Running along one of the tablet’s longer edges are the aforementioned power and volume buttons, as well as a MicroSD slot hidden behind a door. There’s no option for a cellular radio here, and Nvidia has settled on a single model with the K1 revamp, which includes 2GB of RAM and 16GB of internal storage.
The Shield Tablet K1’s 8-inch, 1,920×1,200-resolution screen isn’t a chart-topper by any means. Both the previously mentioned Asus and Samsung tablets pack more pixels, and the latter sports the super-saturated colors and deep blacks that are the hallmark of Samsung’s Super AMOLED technology. But that’s not to take away from the screen on the Shield Tablet. Unless you’re actively looking for reasons to complain about it, the display on the Shield Tablet looks quite good.
Audio is a strong point, too. The front-facing speakers are located on the two shorter edges of the bezel, like so…
Nvidia has also made a minor change here versus the original Shield Tablet: The K1 model adds a raised, rubbery-feeling material atop the fan grilles. This was likely done to raise the screen slightly off the surface when you place the tablet face-down. But the rubber material and patterned texture are also likely to attract dust and dirt over time.
We wouldn’t say that the sound the Shield Tablet K1’s speakers pump out is the loudest or the highest-quality that we’ve heard from a tablet. But the audio output here is better than on several slates in this price range, and the speaker placement is much better suited to gaming and watching video. The thing is, though, if you hold the tablet for play or viewing in landscape orientation, your hands will be over part of the speakers. As a result, you’ll want Nvidia’s (or a third-party) Shield Tablet Cover to stand it up. Which brings us to…
The Shield Tablet Cover works much like Apple’s Smart Cover for iPads. It attaches via magnets to the bottom edge of the tablet. Lift the cover, and the screen powers on. Fold the cover around to the back, then fold it back on itself, and the cover becomes a stand.
Given the tablet’s new $199 price, it’s not surprising that the company didn’t include the cover/stand in the box. But you’ll probably want to buy one, and it’s pricey at $40. And unless you already have a tablet stand, you’ll want it—nay, need it—for serious gaming, because holding the tablet and a gaming controller at the same time isn’t possible without a third hand. The good news is that a quick Google search shows that you can snag a few knock-off Shield covers that sell for under $10. And if you happen to have or find a cover meant for the original Shield Tablet, it will work with this model, as the dimensions are the same.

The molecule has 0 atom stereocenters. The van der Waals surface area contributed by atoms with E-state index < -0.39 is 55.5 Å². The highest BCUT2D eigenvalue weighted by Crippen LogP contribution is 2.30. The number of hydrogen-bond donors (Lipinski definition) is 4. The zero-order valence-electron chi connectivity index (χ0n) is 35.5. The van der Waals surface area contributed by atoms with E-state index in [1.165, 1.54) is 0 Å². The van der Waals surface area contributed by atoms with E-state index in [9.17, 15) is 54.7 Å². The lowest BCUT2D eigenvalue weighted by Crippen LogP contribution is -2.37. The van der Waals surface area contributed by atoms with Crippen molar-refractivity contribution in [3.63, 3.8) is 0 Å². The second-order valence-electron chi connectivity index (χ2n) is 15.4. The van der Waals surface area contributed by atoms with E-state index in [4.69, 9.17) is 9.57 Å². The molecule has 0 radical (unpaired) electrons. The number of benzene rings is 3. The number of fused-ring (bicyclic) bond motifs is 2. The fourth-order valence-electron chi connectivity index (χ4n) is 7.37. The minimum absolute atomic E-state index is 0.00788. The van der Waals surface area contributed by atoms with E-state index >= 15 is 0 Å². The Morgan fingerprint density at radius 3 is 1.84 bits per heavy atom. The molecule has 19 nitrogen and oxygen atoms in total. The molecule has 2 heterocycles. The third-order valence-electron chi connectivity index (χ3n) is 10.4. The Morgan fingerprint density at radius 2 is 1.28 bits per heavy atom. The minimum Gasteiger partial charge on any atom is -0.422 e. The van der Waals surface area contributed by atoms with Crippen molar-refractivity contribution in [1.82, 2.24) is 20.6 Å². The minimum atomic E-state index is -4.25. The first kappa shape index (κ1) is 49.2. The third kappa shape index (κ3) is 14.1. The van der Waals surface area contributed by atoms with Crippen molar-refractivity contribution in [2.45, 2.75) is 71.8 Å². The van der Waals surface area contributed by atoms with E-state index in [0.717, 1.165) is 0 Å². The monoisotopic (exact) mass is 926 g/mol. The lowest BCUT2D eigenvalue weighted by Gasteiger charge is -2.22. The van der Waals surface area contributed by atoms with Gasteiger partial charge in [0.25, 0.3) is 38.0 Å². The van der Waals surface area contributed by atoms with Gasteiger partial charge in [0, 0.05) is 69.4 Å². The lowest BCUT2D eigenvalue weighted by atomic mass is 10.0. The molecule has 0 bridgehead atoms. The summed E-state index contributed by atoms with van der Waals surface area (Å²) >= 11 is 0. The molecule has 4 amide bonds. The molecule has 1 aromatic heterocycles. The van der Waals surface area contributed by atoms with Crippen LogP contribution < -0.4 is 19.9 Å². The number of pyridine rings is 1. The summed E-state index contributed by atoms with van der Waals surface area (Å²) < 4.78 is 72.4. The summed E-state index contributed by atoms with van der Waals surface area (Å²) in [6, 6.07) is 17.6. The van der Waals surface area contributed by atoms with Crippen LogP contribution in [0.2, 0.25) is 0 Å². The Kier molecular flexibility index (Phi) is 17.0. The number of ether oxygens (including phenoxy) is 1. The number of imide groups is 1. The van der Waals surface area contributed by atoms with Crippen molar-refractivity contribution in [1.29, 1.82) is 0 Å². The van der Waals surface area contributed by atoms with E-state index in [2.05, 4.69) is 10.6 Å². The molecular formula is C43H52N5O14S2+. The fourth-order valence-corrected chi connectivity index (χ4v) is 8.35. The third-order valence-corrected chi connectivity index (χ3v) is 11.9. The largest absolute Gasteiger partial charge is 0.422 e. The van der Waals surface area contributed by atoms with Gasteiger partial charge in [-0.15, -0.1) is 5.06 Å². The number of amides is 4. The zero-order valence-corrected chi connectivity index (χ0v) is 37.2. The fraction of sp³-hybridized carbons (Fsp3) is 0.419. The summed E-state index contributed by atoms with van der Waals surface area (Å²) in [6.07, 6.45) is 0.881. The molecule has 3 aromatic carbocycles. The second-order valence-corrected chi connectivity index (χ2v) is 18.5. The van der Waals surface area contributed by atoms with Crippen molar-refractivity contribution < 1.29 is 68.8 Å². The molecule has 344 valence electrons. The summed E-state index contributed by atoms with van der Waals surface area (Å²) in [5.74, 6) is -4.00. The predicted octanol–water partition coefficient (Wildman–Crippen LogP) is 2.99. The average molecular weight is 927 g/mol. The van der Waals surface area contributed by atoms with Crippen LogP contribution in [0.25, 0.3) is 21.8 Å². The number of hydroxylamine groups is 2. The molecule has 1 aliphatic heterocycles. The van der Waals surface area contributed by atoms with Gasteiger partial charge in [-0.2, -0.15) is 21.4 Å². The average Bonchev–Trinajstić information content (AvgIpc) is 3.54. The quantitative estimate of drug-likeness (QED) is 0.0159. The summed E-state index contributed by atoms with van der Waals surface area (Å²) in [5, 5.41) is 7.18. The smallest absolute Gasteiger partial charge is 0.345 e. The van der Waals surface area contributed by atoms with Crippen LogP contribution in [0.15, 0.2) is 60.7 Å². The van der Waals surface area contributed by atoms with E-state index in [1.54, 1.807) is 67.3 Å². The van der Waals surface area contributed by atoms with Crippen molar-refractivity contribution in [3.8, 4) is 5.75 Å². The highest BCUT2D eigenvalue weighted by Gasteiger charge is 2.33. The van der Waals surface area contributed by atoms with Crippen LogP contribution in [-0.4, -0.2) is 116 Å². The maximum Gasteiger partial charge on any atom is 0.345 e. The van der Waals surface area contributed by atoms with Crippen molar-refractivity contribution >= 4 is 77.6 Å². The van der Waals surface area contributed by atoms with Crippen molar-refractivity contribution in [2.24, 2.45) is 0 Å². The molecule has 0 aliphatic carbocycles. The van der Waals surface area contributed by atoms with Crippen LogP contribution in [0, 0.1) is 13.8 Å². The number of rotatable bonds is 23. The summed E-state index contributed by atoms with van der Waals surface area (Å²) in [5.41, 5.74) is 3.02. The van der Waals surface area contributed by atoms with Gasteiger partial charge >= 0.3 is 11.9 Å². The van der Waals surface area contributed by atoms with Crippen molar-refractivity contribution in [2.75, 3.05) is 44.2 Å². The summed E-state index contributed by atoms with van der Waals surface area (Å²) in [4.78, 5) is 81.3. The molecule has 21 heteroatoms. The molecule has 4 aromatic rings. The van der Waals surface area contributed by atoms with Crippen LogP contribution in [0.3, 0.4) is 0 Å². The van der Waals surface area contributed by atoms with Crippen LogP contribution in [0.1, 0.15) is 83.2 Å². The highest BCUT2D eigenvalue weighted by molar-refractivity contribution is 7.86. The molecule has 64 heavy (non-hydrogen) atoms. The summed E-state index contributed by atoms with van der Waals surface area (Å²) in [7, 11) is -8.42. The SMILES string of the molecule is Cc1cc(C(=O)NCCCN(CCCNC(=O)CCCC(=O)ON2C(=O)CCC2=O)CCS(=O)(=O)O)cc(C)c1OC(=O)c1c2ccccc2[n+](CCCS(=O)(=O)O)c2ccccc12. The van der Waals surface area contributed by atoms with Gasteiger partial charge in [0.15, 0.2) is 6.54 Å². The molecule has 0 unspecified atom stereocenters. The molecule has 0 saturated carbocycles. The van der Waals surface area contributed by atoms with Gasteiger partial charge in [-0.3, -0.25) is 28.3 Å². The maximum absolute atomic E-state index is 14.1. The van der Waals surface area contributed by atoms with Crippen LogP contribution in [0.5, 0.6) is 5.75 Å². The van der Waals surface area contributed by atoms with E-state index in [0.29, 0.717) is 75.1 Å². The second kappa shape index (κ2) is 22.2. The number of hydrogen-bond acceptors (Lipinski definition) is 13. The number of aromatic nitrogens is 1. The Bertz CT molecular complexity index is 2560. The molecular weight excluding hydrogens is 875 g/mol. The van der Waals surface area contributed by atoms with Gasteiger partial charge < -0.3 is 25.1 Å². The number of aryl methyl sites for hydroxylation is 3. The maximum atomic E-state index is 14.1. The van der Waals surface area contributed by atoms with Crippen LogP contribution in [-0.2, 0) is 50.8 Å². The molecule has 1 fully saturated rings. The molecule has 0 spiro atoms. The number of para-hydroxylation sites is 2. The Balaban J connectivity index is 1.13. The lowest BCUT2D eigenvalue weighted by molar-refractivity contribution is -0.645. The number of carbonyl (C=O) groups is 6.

As we noted up top, Nvidia also cut costs by not including in the box with the Shield Tablet K1 a wall adapter, nor even a micro-USB cable for charging. Sure, it’s a safe bet that nearly everyone buying the Shield Tablet K1 probably has a spare cable or charger left over from an Android phone or other device, and many will have extra wall chargers collecting dust, too. But it’s still strange to open a device that doesn’t include any means of charging in the box. At the very least, Nvidia should have included a cable so you could plug the tablet into a USB port for charging.
The Shield Controller is an add-on even more expensive, at $60. It’s a solidly built, well-designed console-game-style controller with comfortable buttons that are right where you’d want them…
The controller charges over its micro-USB port in the front, where you’ll also find a convenient headphone jack…
The controller also has built-in Android navigation buttons, as well as a small, built-in touch pad below the dual analog control sticks. The Android buttons are in the top triangle, the touch pad in the lower one…
The latter might seem like a curious addition to what’s essentially a console-style controller, but it’s essential when playing PC games on the tablet. That’s because most games have menus and other controls that were designed to be used with a mouse.
If you don’t want to pay $60 for Nvidia’s controller, an alternative is a less-expensive Bluetooth game controller that you supply yourself. (If you’re a heavy-duty gamer, it’s possible that you already own one.) But you’ll likely be frustrated using one with the Shield Tablet K1, at least for Android gaming, because it won’t have the dedicated Android buttons that the Shield Controller has, for playing games from the Google Play store. Plus, some PC games will be nearly impossible to play (or at least launch) without a cursor control of some kind.